Apr 25

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Large-scale in-memory key-value stores are universally useful (e.g. to load and serve tsv-data created by hadoop/mapreduce jobs), in-memory key-value stores have low latency, and modern boxes have lots of memory (e.g. EC2 intances with 70GB RAM). If you look closely many of the nosql-stores are heavily dependent on huge amounts of RAM to perform nicely so going to pure in-memory storage is only a natural evolution.

Scratching the itch
Python is currently undergoing a “new spring” with many startups using it as a key language (e.g. Dropbox, Instagram, Path, Quora to name a few prominent ones), but they have also probably discovered that loading a lot of data into python dictionaries is no fun, this is also the finding by this large-scale hashtable benchmark. The winner of that benchmark wrt memory efficiency was Google’s opensource sparsehash project, and atbr is basically a thin swig-wrapper around Google’s (memory efficient) opensource sparsehash (written in C++). Atbr also supports relatively efficient loading of tsv key value files (tab separated files) since loading mapreduce output data quickly is one of our main use cases.


a) install google sparsehash (and densehash)

wget http://sparsehash.googlecode.com/files/sparsehash-2.0.2.tar.gz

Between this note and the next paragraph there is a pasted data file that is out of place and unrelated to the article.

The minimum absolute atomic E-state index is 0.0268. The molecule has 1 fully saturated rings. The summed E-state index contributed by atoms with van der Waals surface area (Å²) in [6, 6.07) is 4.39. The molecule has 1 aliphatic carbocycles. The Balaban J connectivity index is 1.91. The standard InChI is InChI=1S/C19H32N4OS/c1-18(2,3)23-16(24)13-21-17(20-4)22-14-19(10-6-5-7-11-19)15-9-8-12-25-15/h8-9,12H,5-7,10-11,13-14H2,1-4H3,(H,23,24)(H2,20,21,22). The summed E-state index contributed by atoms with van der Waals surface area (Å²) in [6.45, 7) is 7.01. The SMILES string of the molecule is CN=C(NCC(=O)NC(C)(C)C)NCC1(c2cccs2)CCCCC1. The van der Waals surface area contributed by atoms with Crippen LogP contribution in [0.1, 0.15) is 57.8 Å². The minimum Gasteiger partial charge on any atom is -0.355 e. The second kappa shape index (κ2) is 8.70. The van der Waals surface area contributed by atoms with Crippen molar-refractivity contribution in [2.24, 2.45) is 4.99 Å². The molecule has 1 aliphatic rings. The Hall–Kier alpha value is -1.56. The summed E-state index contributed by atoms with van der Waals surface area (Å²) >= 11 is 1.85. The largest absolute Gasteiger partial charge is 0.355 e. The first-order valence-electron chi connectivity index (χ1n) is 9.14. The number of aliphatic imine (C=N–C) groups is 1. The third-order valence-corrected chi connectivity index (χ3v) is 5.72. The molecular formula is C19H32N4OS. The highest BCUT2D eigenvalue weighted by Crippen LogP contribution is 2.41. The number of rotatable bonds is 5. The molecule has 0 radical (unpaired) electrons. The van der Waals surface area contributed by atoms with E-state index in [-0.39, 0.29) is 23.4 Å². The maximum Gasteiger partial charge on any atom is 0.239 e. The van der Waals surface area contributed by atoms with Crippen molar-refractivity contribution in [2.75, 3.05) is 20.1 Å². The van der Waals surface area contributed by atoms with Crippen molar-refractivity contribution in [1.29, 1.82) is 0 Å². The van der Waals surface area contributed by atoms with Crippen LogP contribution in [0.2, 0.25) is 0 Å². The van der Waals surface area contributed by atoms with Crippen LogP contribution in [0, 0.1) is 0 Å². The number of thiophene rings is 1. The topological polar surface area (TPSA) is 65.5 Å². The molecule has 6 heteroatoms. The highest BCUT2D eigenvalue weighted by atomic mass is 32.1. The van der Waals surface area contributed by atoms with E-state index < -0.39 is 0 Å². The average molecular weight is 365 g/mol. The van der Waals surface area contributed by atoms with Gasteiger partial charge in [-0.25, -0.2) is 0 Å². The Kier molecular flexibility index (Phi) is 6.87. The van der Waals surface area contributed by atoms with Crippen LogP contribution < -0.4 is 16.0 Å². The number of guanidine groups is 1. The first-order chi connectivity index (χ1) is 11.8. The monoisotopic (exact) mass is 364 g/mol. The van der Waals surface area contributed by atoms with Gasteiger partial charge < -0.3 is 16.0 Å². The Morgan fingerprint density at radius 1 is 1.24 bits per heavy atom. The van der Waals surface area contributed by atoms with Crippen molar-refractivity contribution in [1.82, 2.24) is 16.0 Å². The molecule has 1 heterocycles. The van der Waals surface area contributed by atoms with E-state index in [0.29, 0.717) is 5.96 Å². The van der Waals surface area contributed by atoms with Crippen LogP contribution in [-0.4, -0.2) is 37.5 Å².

tar -zxvf sparsehash-2.0.2.tar.gz
cd sparsehash-2.0.2
./configure && make && make install

b) install swig

c) compile atbr

make # creates _atbr.so and atbr.py ready to be used from python

python-api example

import atbr

# Create storage
mystore = atbr.Atbr()

# Load data

# Number of key value pairs
print mystore.size()

# Get value corresponding to key
print mystore.get("key1")

# Return true if a key exists
print mystore.exists("key1")

benchmark (loading)
Input for the bencmark was output from a small Hadoop (mapreduce) job that generated key, value pairs where both the key and value were json. The benchmark was done an Ubuntu-based Thinkpad x200 with SSD drive.

 $ ls -al medium.tsv
 -rw-r--r-- 1 amund amund 117362571 2012-04-25 15:36 medium.tsv
 $ wc medium.tsv
 212969   5835001 117362571 medium.tsv
 $ python
 >>> import atbr
 >>> a = atbr.Atbr()
 >>> a.load("medium.tsv")
 Inserting took - 1.178468 seconds
 Num new key-value pairs = 212969
 Speed: 180716.807959 key-value pairs per second
 Throughput: 94.803214 MB per second

Possible road ahead?
1) integrate with tornado, to get websocket and http API
2) after 1) – add support for sharding, e.g. using Apache Zookeeper to control the shards.

Where can I find the code?


Best regards,

Amund Tveit

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5 Responses to “atbr – large-scale in-memory hashtables (in Python)”

  1. atbr now has Apache Thrift support Says:

    […] Memory-efficient key-value store (done) [blog post] […]

  2. Ty Says:

    If i use put to add, what do i use to remove an element, and delete all the elements.

  3. Amund Tveit Says:

    Hi, haven’t created delete api yet, will add a comment to this post if/when I do.

    Best regards,

  4. Oded R. Says:

    Hello Amund,

    Is a release with pair removal (by key) planned?
    If not, can you please estimate how difficult if would be for me (as someone who isn’t familiar with the “insides” of atbr) to implement element removal myself?

    – Oded

  5. Amund Tveit Says:

    Hello Oded, unfortunately still no progress on delete/removal API (and no current plans to), but believe it could be done relatively easily if you look into the code. Will recommend you to look into atbr/atbr.h and atbr/atbrpy.i in order to add this.

    Best regards,

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